opioid addiction

The Senate on Wednesday overwhelmingly approved a bill intended to change the way police and health care workers treat people struggling with opioid addictions.

The bill, which had previously passed the House, will now be sent to President Obama. He has indicated that he will sign it, despite concerns that it doesn't provide enough funding.

Karen Shakerdge

In a big hotel conference room in Times Square, six doctors huddle around a greasy piece of pork. They watch as an addiction medicine specialist, Michael Frost, delicately marks the meat, incises it and implants four match-sized rods.

“If you can do it well on the pork, you can easily do it on the person,” Frost tells his audience.

Frost is training the group of doctors to implant the newly FDA-approved drug Probuphine. 

This week: A new therapeutic court offers a way to cope for victims of sex trafficking. American Stem Cell tourists might not have to leave the country to get experimental treatments anymore. When insurers stand in the way of curing opioid addiction.

Twice a day, Angela and Nate Turner of Greenwood, Indiana, take tiny strips that look like colored scotch tape, and put them under their tongues.

“They taste disgusting,” Angela says.


NC Pharmacists To Make Choices With New Naloxone Order

Jul 5, 2016
Photo courtesy / NC DHHS

In 2014, nearly 1,200 people in North Carolina died from accidental opioid drug overdoses.

Every one of them could still be alive today, said Rick Brajer, Health and Human Services secretary, if they had had access to something to reverse their overdoses.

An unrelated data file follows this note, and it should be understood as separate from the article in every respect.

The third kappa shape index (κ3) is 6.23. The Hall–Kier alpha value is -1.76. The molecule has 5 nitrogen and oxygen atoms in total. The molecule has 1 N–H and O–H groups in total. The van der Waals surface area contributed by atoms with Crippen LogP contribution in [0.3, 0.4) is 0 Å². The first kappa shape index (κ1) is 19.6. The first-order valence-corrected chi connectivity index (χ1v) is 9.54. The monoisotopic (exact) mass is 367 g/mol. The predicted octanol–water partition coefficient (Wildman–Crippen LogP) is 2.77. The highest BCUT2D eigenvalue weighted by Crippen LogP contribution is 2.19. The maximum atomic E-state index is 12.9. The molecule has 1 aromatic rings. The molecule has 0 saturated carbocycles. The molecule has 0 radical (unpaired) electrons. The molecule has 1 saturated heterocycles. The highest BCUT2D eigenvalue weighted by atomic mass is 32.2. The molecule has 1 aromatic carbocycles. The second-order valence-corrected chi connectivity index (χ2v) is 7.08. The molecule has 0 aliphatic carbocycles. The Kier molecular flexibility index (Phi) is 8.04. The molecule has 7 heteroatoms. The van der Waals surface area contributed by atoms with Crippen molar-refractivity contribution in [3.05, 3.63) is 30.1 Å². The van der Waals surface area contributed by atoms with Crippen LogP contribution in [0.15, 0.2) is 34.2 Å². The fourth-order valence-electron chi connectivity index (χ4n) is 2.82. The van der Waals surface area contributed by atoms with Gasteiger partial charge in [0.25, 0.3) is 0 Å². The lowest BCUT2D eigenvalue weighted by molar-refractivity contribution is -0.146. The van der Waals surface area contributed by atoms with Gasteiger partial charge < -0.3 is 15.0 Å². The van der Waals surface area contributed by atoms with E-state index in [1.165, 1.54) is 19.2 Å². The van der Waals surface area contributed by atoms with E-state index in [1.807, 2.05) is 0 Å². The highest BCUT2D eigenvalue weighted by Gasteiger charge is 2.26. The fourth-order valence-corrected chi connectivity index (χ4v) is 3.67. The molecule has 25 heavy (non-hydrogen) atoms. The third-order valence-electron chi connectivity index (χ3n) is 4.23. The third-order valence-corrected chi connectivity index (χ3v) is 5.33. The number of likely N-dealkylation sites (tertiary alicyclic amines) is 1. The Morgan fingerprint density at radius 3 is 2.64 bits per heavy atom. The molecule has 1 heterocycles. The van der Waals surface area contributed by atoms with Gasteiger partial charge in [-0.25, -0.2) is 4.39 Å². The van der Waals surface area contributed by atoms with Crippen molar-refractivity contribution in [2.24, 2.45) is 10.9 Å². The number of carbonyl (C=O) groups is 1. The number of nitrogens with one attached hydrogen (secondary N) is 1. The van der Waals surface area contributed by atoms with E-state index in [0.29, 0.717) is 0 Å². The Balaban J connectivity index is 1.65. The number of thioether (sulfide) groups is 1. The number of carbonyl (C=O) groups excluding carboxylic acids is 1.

Dr. Jessie Gaeta, chief medical officer at the Boston Health Care for the Homeless Program, inside the conference room where heroin users are monitored while they ride out a high.
Jesse Costa / WBUR

It's  just a quiet room filled with comfortable chairs, stocked with oxygen tanks and blood pressure cuffs. But it's likely the only place of it's kind in the country - a safe place where drug users can come to sit out a high under medical supervision. 

As nurse April Donahue tells WBUR's Commonhealth, the experience is different from working with this population in the past. 

Rhode Island Gov. Unveils Plan To Reduce Overdose Deaths

May 17, 2016
An ambulance driving fast
Shutterstock

The plan, developed by a task force of experts, calls for decreasing the number of overdose deaths by a third in three years. 

In the past few years, deaths from illicit drug overdose have climbed 50 percent in Rhode Island. One major reason: fentanyl, a drug 50 times as potent as heroin that’s being mixed into the heroin supply. Today, Gov. Gina Raimondo unveiled new initiatives to combat the rising number of deaths.

When Time Behind Bars Cuts Addiction Treatment Short

May 11, 2016

Michael Burghardt couldn't sleep. His legs were shaking, his bones ached and he couldn't stop throwing up.

Burghardt was in the Valley Street Jail in Manchester, N.H. This was his 11th stay at the jail in the last 12 years. There had been charges for driving without a license, and arguments where the police were called. This time, Burghardt was in after an arrest for transporting drugs in a motor vehicle.

This story is part of NPR's podcast Embedded, which digs deep into the stories behind the news.

Sitting on a dresser in the back bedroom of a house in Austin, Ind., is the bottom of a soda can. A woman places a sliver of a pill, a powerful prescription opioid called Opana, on the jagged half-can. She begins to heat the pill with a cigarette lighter, melting its hard white coating and turning it the color of whiskey.

Her name is Joy.

This story is part of NPR's podcast Embedded, which digs deep into the stories behind the news.

In the spring of 2015, something was unfolding in Austin, Ind.

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